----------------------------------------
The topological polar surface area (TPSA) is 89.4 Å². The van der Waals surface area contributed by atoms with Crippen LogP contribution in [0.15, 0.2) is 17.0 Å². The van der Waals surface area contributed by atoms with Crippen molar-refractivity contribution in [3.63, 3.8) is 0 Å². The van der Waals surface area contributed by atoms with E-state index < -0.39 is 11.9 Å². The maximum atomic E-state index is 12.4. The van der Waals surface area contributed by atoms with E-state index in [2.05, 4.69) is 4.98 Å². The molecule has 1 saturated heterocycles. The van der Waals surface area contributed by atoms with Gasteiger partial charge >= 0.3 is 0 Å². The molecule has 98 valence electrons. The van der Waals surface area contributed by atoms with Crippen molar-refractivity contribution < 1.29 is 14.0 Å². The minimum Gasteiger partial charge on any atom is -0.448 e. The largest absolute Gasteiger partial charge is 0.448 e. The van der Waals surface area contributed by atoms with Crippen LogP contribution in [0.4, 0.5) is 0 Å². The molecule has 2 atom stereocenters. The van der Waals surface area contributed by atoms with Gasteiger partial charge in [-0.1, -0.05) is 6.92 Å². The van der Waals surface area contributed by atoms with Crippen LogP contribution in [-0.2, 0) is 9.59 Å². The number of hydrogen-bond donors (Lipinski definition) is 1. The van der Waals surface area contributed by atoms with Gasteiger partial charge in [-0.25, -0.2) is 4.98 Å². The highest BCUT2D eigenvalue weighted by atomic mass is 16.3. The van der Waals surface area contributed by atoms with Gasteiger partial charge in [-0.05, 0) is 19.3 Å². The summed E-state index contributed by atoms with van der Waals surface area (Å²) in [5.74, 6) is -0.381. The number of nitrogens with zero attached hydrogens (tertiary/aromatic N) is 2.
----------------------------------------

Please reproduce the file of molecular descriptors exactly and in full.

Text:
The topological polar surface area (TPSA) is 89.4 Å². The van der Waals surface area contributed by atoms with Crippen LogP contribution in [0.15, 0.2) is 17.0 Å². The van der Waals surface area contributed by atoms with Crippen molar-refractivity contribution in [3.63, 3.8) is 0 Å². The van der Waals surface area contributed by atoms with E-state index < -0.39 is 11.9 Å². The maximum atomic E-state index is 12.4. The van der Waals surface area contributed by atoms with E-state index in [2.05, 4.69) is 4.98 Å². The molecule has 1 saturated heterocycles. The van der Waals surface area contributed by atoms with Gasteiger partial charge >= 0.3 is 0 Å². The molecule has 98 valence electrons. The van der Waals surface area contributed by atoms with Crippen molar-refractivity contribution < 1.29 is 14.0 Å². The minimum Gasteiger partial charge on any atom is -0.448 e. The largest absolute Gasteiger partial charge is 0.448 e. The van der Waals surface area contributed by atoms with Crippen LogP contribution in [0.4, 0.5) is 0 Å². The molecule has 2 atom stereocenters. The van der Waals surface area contributed by atoms with Gasteiger partial charge in [-0.1, -0.05) is 6.92 Å². The van der Waals surface area contributed by atoms with Crippen LogP contribution in [-0.2, 0) is 9.59 Å². The number of hydrogen-bond donors (Lipinski definition) is 1. The van der Waals surface area contributed by atoms with Gasteiger partial charge in [-0.25, -0.2) is 4.98 Å². The highest BCUT2D eigenvalue weighted by atomic mass is 16.3. The van der Waals surface area contributed by atoms with Gasteiger partial charge in [-0.05, 0) is 19.3 Å². The summed E-state index contributed by atoms with van der Waals surface area (Å²) in [5.74, 6) is -0.381. The number of nitrogens with zero attached hydrogens (tertiary/aromatic N) is 2.